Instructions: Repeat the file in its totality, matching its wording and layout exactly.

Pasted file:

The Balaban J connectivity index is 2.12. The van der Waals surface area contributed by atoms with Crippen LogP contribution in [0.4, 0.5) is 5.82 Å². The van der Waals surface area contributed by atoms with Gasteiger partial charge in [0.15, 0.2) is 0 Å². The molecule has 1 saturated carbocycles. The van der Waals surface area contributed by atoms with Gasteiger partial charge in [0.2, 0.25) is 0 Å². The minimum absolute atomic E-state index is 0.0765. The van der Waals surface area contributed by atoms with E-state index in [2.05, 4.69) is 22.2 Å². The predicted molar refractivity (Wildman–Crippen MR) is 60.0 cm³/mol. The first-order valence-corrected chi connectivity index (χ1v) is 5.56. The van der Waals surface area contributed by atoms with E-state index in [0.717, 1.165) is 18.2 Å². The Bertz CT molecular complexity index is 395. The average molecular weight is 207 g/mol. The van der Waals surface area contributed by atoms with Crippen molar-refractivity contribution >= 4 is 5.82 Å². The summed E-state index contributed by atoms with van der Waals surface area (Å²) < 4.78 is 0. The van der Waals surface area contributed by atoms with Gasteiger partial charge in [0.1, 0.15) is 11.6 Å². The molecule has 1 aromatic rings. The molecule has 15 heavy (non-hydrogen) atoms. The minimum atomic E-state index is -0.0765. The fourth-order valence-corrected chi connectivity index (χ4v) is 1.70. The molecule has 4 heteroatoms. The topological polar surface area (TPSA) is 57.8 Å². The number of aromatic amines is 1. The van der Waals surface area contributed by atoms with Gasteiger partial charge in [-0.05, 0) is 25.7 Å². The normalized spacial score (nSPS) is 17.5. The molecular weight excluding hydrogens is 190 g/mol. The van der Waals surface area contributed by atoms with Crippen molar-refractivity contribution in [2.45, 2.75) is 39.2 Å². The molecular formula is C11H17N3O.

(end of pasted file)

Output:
The Balaban J connectivity index is 2.12. The van der Waals surface area contributed by atoms with Crippen LogP contribution in [0.4, 0.5) is 5.82 Å². The van der Waals surface area contributed by atoms with Gasteiger partial charge in [0.15, 0.2) is 0 Å². The molecule has 1 saturated carbocycles. The van der Waals surface area contributed by atoms with Gasteiger partial charge in [0.2, 0.25) is 0 Å². The minimum absolute atomic E-state index is 0.0765. The van der Waals surface area contributed by atoms with E-state index in [2.05, 4.69) is 22.2 Å². The predicted molar refractivity (Wildman–Crippen MR) is 60.0 cm³/mol. The first-order valence-corrected chi connectivity index (χ1v) is 5.56. The van der Waals surface area contributed by atoms with E-state index in [0.717, 1.165) is 18.2 Å². The Bertz CT molecular complexity index is 395. The average molecular weight is 207 g/mol. The van der Waals surface area contributed by atoms with Crippen molar-refractivity contribution >= 4 is 5.82 Å². The summed E-state index contributed by atoms with van der Waals surface area (Å²) < 4.78 is 0. The van der Waals surface area contributed by atoms with Gasteiger partial charge in [0.1, 0.15) is 11.6 Å². The molecule has 1 aromatic rings. The molecule has 15 heavy (non-hydrogen) atoms. The minimum atomic E-state index is -0.0765. The fourth-order valence-corrected chi connectivity index (χ4v) is 1.70. The molecule has 4 heteroatoms. The topological polar surface area (TPSA) is 57.8 Å². The number of aromatic amines is 1. The van der Waals surface area contributed by atoms with Gasteiger partial charge in [-0.05, 0) is 25.7 Å². The normalized spacial score (nSPS) is 17.5. The molecular weight excluding hydrogens is 190 g/mol. The van der Waals surface area contributed by atoms with Crippen molar-refractivity contribution in [2.45, 2.75) is 39.2 Å². The molecular formula is C11H17N3O.